H.R.5376, better known as the Inflation Reduction Act of 2022 (“Act”), was signed by President Biden on August 16, 2022, after narrowly passing in the House of Representatives on August 12, 2022 and in the Senate on August 7, 2022. [Congress.gov].
Although less than 6% of the Act’s text, the Act’s tax provisions will have a national impact equal in scope to the Act’s separate impact on the healthcare and energy industries for the next decade. There are three key tax components to the Act: The corporate minimum tax, the stock excise tax, and Internal Revenue Service (“IRS”) funding.
Corporate Minimum Tax
The Act provides a minimum corporate tax of 15% levied upon corporations with net income over $1 billion. This “Adjusted Financial Statement Income,” will begin with the net income reported to the Securities and Exchange Commission. As such, infamous corporations that avoided the federal income tax despite billions of dollars of income [e.g. CNBC], will collectively pay billions in taxes. The tax takes effect after December 31, 2022.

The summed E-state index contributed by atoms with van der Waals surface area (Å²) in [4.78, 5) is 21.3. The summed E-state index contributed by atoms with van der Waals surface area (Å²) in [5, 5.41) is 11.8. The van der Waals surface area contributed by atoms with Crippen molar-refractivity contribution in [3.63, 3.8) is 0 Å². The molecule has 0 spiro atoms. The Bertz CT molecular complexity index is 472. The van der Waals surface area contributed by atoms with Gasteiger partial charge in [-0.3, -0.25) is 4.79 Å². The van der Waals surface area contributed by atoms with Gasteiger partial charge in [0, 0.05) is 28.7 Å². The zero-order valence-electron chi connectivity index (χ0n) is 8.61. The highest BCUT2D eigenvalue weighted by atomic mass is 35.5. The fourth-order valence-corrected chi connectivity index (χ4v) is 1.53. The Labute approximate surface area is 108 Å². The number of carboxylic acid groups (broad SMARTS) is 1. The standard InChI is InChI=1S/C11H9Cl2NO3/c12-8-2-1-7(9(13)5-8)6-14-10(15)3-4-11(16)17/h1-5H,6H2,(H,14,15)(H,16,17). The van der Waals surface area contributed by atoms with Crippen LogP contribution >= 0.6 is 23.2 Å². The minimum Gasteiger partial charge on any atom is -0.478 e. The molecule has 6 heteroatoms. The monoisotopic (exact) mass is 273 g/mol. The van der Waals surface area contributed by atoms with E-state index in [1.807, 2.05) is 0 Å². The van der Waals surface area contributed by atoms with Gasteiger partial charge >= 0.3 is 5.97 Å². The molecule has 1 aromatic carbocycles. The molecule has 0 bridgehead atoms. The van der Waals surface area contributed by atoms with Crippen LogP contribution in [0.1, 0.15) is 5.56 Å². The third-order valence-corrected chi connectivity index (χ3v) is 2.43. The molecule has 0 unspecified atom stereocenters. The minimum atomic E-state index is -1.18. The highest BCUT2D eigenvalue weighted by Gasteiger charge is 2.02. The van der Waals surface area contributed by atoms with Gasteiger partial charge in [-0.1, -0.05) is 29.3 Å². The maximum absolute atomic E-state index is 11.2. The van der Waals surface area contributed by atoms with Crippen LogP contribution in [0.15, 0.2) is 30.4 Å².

Stock Excise Tax
The Act also introduces an excise tax of 1% of the fair market value of stocks repurchased by corporations. Unlike the corporate minimum tax, there is no income threshold to incur this tax. The tax is applicable only to publicly traded corporations excluding contributions to retirement accounts, pensions, and employee-stock ownership plans (ESOPs). This tax takes effect after December 31, 2022.
Expected Internal Revenue Service Increased Funding
The Act also increases funding to the IRS by almost $80 billion. This is in addition to its ordinary budget ($14.1 billion was separately requested for the 2023 fiscal year). About $45.6 billion of this appropriation will be dedicated to tax enforcement. Taxpayers should be especially diligent for future filings. The remainder is largely for operational support at $25.3 billion, although significant amounts are reserved for taxpayer services ($3.2 billion) and business systems modernization ($4.8 billion). Certain ancillary expenses may still be of interest. For example, $15 million is allocated for a feasibility study of developing an official free efiling tax return system.